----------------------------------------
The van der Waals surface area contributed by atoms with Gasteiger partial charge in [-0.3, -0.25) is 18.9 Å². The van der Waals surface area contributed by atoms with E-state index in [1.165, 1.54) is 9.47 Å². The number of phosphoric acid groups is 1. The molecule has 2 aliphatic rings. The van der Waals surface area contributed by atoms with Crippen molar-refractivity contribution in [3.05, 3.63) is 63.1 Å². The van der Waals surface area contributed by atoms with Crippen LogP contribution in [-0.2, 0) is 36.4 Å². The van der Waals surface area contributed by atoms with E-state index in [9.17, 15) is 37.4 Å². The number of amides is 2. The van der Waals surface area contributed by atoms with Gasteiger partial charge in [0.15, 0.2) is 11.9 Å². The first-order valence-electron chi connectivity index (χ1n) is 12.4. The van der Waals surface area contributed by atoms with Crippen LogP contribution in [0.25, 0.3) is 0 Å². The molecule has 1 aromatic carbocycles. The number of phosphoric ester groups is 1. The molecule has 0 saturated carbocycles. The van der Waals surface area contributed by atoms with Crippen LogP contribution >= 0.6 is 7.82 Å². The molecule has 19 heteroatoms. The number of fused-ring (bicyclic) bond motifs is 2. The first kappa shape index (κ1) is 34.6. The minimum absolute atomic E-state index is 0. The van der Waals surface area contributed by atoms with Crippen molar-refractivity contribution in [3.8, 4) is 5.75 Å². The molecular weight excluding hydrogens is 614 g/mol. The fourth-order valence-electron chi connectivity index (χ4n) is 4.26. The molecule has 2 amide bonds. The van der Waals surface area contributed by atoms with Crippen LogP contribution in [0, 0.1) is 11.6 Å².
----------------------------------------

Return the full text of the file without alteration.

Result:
The van der Waals surface area contributed by atoms with Gasteiger partial charge in [-0.3, -0.25) is 18.9 Å². The van der Waals surface area contributed by atoms with E-state index in [1.165, 1.54) is 9.47 Å². The number of phosphoric acid groups is 1. The molecule has 2 aliphatic rings. The van der Waals surface area contributed by atoms with Crippen molar-refractivity contribution in [3.05, 3.63) is 63.1 Å². The van der Waals surface area contributed by atoms with Crippen LogP contribution in [-0.2, 0) is 36.4 Å². The van der Waals surface area contributed by atoms with E-state index in [9.17, 15) is 37.4 Å². The number of amides is 2. The van der Waals surface area contributed by atoms with Gasteiger partial charge in [0.15, 0.2) is 11.9 Å². The first-order valence-electron chi connectivity index (χ1n) is 12.4. The van der Waals surface area contributed by atoms with Crippen LogP contribution in [0.25, 0.3) is 0 Å². The molecule has 1 aromatic carbocycles. The number of phosphoric ester groups is 1. The molecule has 0 saturated carbocycles. The van der Waals surface area contributed by atoms with Crippen LogP contribution >= 0.6 is 7.82 Å². The molecule has 19 heteroatoms. The number of fused-ring (bicyclic) bond motifs is 2. The first kappa shape index (κ1) is 34.6. The minimum absolute atomic E-state index is 0. The van der Waals surface area contributed by atoms with Crippen molar-refractivity contribution in [3.8, 4) is 5.75 Å². The molecular weight excluding hydrogens is 614 g/mol. The fourth-order valence-electron chi connectivity index (χ4n) is 4.26. The molecule has 2 amide bonds. The van der Waals surface area contributed by atoms with Crippen LogP contribution in [0, 0.1) is 11.6 Å².